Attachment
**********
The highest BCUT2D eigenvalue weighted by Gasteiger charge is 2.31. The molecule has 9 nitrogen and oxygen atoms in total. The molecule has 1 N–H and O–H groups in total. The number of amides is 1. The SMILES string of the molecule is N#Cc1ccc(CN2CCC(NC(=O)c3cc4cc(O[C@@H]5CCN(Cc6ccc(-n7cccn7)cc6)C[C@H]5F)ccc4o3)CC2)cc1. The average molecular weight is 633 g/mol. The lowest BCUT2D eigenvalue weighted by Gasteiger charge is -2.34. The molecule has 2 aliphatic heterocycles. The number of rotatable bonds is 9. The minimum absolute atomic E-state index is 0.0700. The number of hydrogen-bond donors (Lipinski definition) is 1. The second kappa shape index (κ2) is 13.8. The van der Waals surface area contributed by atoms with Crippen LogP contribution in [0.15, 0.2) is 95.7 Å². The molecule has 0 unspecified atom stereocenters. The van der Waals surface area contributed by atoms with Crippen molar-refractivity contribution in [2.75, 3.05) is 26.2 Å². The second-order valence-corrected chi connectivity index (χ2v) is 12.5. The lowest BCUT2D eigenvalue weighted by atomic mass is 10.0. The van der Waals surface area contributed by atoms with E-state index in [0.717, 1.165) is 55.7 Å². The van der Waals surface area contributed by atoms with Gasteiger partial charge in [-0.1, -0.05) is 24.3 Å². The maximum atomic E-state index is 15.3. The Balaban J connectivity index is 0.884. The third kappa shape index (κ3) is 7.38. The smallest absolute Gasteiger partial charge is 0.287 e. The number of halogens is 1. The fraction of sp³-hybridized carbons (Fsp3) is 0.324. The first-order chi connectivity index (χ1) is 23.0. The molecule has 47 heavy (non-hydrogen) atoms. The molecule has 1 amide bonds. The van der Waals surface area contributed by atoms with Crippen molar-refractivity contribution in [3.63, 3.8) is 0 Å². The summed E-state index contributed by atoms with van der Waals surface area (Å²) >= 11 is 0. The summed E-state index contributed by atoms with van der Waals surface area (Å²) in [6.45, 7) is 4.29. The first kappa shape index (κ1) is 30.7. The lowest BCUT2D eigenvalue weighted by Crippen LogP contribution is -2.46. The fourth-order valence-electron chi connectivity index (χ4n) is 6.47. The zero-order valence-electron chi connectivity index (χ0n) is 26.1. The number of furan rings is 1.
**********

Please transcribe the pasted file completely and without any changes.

The highest BCUT2D eigenvalue weighted by Gasteiger charge is 2.31. The molecule has 9 nitrogen and oxygen atoms in total. The molecule has 1 N–H and O–H groups in total. The number of amides is 1. The SMILES string of the molecule is N#Cc1ccc(CN2CCC(NC(=O)c3cc4cc(O[C@@H]5CCN(Cc6ccc(-n7cccn7)cc6)C[C@H]5F)ccc4o3)CC2)cc1. The average molecular weight is 633 g/mol. The lowest BCUT2D eigenvalue weighted by Gasteiger charge is -2.34. The molecule has 2 aliphatic heterocycles. The number of rotatable bonds is 9. The minimum absolute atomic E-state index is 0.0700. The number of hydrogen-bond donors (Lipinski definition) is 1. The second kappa shape index (κ2) is 13.8. The van der Waals surface area contributed by atoms with Crippen LogP contribution in [0.15, 0.2) is 95.7 Å². The molecule has 0 unspecified atom stereocenters. The van der Waals surface area contributed by atoms with Crippen molar-refractivity contribution in [2.75, 3.05) is 26.2 Å². The second-order valence-corrected chi connectivity index (χ2v) is 12.5. The lowest BCUT2D eigenvalue weighted by atomic mass is 10.0. The van der Waals surface area contributed by atoms with E-state index in [0.717, 1.165) is 55.7 Å². The van der Waals surface area contributed by atoms with Gasteiger partial charge in [-0.1, -0.05) is 24.3 Å². The maximum atomic E-state index is 15.3. The Balaban J connectivity index is 0.884. The third kappa shape index (κ3) is 7.38. The smallest absolute Gasteiger partial charge is 0.287 e. The number of halogens is 1. The fraction of sp³-hybridized carbons (Fsp3) is 0.324. The first-order chi connectivity index (χ1) is 23.0. The molecule has 47 heavy (non-hydrogen) atoms. The molecule has 1 amide bonds. The van der Waals surface area contributed by atoms with Crippen molar-refractivity contribution in [3.63, 3.8) is 0 Å². The summed E-state index contributed by atoms with van der Waals surface area (Å²) >= 11 is 0. The summed E-state index contributed by atoms with van der Waals surface area (Å²) in [6.45, 7) is 4.29. The first kappa shape index (κ1) is 30.7. The lowest BCUT2D eigenvalue weighted by Crippen LogP contribution is -2.46. The fourth-order valence-electron chi connectivity index (χ4n) is 6.47. The zero-order valence-electron chi connectivity index (χ0n) is 26.1. The number of furan rings is 1.